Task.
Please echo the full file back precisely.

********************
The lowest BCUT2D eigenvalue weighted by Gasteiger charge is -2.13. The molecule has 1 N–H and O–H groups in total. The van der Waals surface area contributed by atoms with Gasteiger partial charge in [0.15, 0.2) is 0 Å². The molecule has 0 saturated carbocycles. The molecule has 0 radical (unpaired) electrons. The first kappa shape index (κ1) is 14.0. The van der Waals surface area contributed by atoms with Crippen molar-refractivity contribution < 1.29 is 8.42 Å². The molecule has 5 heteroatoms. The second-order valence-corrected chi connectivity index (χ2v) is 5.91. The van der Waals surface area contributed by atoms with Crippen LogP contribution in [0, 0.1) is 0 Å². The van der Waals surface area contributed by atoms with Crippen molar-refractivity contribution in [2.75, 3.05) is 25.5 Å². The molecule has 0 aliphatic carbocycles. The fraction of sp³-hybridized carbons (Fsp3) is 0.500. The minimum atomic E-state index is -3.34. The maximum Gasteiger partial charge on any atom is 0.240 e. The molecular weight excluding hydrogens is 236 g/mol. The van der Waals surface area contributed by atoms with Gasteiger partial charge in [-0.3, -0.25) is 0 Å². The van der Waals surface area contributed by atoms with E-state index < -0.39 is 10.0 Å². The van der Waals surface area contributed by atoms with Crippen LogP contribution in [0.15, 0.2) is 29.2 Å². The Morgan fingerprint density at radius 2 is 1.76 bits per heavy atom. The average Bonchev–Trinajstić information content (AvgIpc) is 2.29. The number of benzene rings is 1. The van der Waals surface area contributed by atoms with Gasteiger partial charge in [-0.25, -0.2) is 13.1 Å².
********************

The lowest BCUT2D eigenvalue weighted by Gasteiger charge is -2.13. The molecule has 1 N–H and O–H groups in total. The van der Waals surface area contributed by atoms with Gasteiger partial charge in [0.15, 0.2) is 0 Å². The molecule has 0 saturated carbocycles. The molecule has 0 radical (unpaired) electrons. The first kappa shape index (κ1) is 14.0. The van der Waals surface area contributed by atoms with Crippen molar-refractivity contribution < 1.29 is 8.42 Å². The molecule has 5 heteroatoms. The second-order valence-corrected chi connectivity index (χ2v) is 5.91. The van der Waals surface area contributed by atoms with Crippen LogP contribution in [0, 0.1) is 0 Å². The van der Waals surface area contributed by atoms with Crippen molar-refractivity contribution in [2.75, 3.05) is 25.5 Å². The molecule has 0 aliphatic carbocycles. The fraction of sp³-hybridized carbons (Fsp3) is 0.500. The minimum atomic E-state index is -3.34. The maximum Gasteiger partial charge on any atom is 0.240 e. The molecular weight excluding hydrogens is 236 g/mol. The van der Waals surface area contributed by atoms with Gasteiger partial charge in [-0.3, -0.25) is 0 Å². The van der Waals surface area contributed by atoms with E-state index < -0.39 is 10.0 Å². The van der Waals surface area contributed by atoms with Crippen LogP contribution in [0.15, 0.2) is 29.2 Å². The Morgan fingerprint density at radius 2 is 1.76 bits per heavy atom. The average Bonchev–Trinajstić information content (AvgIpc) is 2.29. The number of benzene rings is 1. The van der Waals surface area contributed by atoms with Gasteiger partial charge in [-0.25, -0.2) is 13.1 Å².